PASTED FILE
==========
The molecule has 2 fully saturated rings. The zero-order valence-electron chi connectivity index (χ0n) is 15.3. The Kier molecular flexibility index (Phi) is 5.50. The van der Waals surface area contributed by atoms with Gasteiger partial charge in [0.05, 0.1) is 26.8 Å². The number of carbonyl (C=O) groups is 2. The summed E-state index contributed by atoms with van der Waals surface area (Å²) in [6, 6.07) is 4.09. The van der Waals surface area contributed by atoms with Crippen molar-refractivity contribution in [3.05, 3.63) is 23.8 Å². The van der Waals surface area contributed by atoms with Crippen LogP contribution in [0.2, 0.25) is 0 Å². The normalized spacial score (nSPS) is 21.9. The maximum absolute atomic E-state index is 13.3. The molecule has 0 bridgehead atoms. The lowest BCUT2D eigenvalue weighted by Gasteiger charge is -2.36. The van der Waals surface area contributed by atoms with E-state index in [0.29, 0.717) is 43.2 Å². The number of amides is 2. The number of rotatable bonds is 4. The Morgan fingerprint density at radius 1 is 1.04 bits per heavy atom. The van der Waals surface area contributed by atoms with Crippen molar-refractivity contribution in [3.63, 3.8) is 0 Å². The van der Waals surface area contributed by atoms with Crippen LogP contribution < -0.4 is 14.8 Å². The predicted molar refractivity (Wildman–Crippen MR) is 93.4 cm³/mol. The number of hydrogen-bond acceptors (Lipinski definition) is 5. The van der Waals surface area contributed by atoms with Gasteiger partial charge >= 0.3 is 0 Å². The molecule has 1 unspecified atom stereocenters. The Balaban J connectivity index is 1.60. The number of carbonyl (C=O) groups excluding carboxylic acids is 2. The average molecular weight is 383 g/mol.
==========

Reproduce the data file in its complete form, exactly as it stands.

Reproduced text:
The molecule has 2 fully saturated rings. The zero-order valence-electron chi connectivity index (χ0n) is 15.3. The Kier molecular flexibility index (Phi) is 5.50. The van der Waals surface area contributed by atoms with Gasteiger partial charge in [0.05, 0.1) is 26.8 Å². The number of carbonyl (C=O) groups is 2. The summed E-state index contributed by atoms with van der Waals surface area (Å²) in [6, 6.07) is 4.09. The van der Waals surface area contributed by atoms with Crippen molar-refractivity contribution in [3.05, 3.63) is 23.8 Å². The van der Waals surface area contributed by atoms with Crippen LogP contribution in [0.2, 0.25) is 0 Å². The normalized spacial score (nSPS) is 21.9. The maximum absolute atomic E-state index is 13.3. The molecule has 0 bridgehead atoms. The lowest BCUT2D eigenvalue weighted by Gasteiger charge is -2.36. The van der Waals surface area contributed by atoms with E-state index in [0.29, 0.717) is 43.2 Å². The number of amides is 2. The number of rotatable bonds is 4. The Morgan fingerprint density at radius 1 is 1.04 bits per heavy atom. The van der Waals surface area contributed by atoms with Crippen molar-refractivity contribution in [3.63, 3.8) is 0 Å². The van der Waals surface area contributed by atoms with Crippen LogP contribution < -0.4 is 14.8 Å². The predicted molar refractivity (Wildman–Crippen MR) is 93.4 cm³/mol. The number of hydrogen-bond acceptors (Lipinski definition) is 5. The van der Waals surface area contributed by atoms with Gasteiger partial charge >= 0.3 is 0 Å². The molecule has 1 unspecified atom stereocenters. The Balaban J connectivity index is 1.60. The number of carbonyl (C=O) groups excluding carboxylic acids is 2. The average molecular weight is 383 g/mol.